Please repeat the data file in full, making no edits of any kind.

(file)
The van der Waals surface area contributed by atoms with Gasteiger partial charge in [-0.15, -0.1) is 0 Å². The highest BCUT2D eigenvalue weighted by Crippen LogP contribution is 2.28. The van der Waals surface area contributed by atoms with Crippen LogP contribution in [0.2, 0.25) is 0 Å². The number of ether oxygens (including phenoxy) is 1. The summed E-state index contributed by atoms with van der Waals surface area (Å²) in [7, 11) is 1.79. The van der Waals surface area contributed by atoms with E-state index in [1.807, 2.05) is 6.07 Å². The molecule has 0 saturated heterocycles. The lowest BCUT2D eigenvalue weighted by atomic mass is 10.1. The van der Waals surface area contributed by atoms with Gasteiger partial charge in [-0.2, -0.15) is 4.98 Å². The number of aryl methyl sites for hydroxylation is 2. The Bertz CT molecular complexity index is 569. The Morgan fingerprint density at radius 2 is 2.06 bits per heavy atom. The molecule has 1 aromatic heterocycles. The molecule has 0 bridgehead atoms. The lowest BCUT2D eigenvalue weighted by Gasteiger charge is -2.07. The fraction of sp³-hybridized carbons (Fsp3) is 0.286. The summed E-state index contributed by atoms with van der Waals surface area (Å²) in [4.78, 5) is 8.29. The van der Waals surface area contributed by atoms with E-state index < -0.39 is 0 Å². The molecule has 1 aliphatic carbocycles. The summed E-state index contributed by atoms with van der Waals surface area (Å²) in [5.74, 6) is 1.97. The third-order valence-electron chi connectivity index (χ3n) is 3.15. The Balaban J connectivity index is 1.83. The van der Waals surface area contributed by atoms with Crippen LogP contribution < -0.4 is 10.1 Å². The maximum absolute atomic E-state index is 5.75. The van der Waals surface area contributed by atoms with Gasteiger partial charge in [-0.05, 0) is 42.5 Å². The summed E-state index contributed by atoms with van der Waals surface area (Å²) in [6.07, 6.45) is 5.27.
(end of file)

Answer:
The van der Waals surface area contributed by atoms with Gasteiger partial charge in [-0.15, -0.1) is 0 Å². The highest BCUT2D eigenvalue weighted by Crippen LogP contribution is 2.28. The van der Waals surface area contributed by atoms with Crippen LogP contribution in [0.2, 0.25) is 0 Å². The number of ether oxygens (including phenoxy) is 1. The summed E-state index contributed by atoms with van der Waals surface area (Å²) in [7, 11) is 1.79. The van der Waals surface area contributed by atoms with E-state index in [1.807, 2.05) is 6.07 Å². The molecule has 0 saturated heterocycles. The lowest BCUT2D eigenvalue weighted by atomic mass is 10.1. The van der Waals surface area contributed by atoms with Gasteiger partial charge in [-0.2, -0.15) is 4.98 Å². The number of aryl methyl sites for hydroxylation is 2. The Bertz CT molecular complexity index is 569. The Morgan fingerprint density at radius 2 is 2.06 bits per heavy atom. The molecule has 1 aromatic heterocycles. The molecule has 0 bridgehead atoms. The lowest BCUT2D eigenvalue weighted by Gasteiger charge is -2.07. The fraction of sp³-hybridized carbons (Fsp3) is 0.286. The summed E-state index contributed by atoms with van der Waals surface area (Å²) in [4.78, 5) is 8.29. The van der Waals surface area contributed by atoms with E-state index < -0.39 is 0 Å². The molecule has 1 aliphatic carbocycles. The summed E-state index contributed by atoms with van der Waals surface area (Å²) in [5.74, 6) is 1.97. The third-order valence-electron chi connectivity index (χ3n) is 3.15. The Balaban J connectivity index is 1.83. The van der Waals surface area contributed by atoms with Crippen LogP contribution < -0.4 is 10.1 Å². The maximum absolute atomic E-state index is 5.75. The van der Waals surface area contributed by atoms with Gasteiger partial charge in [-0.05, 0) is 42.5 Å². The summed E-state index contributed by atoms with van der Waals surface area (Å²) in [6.07, 6.45) is 5.27.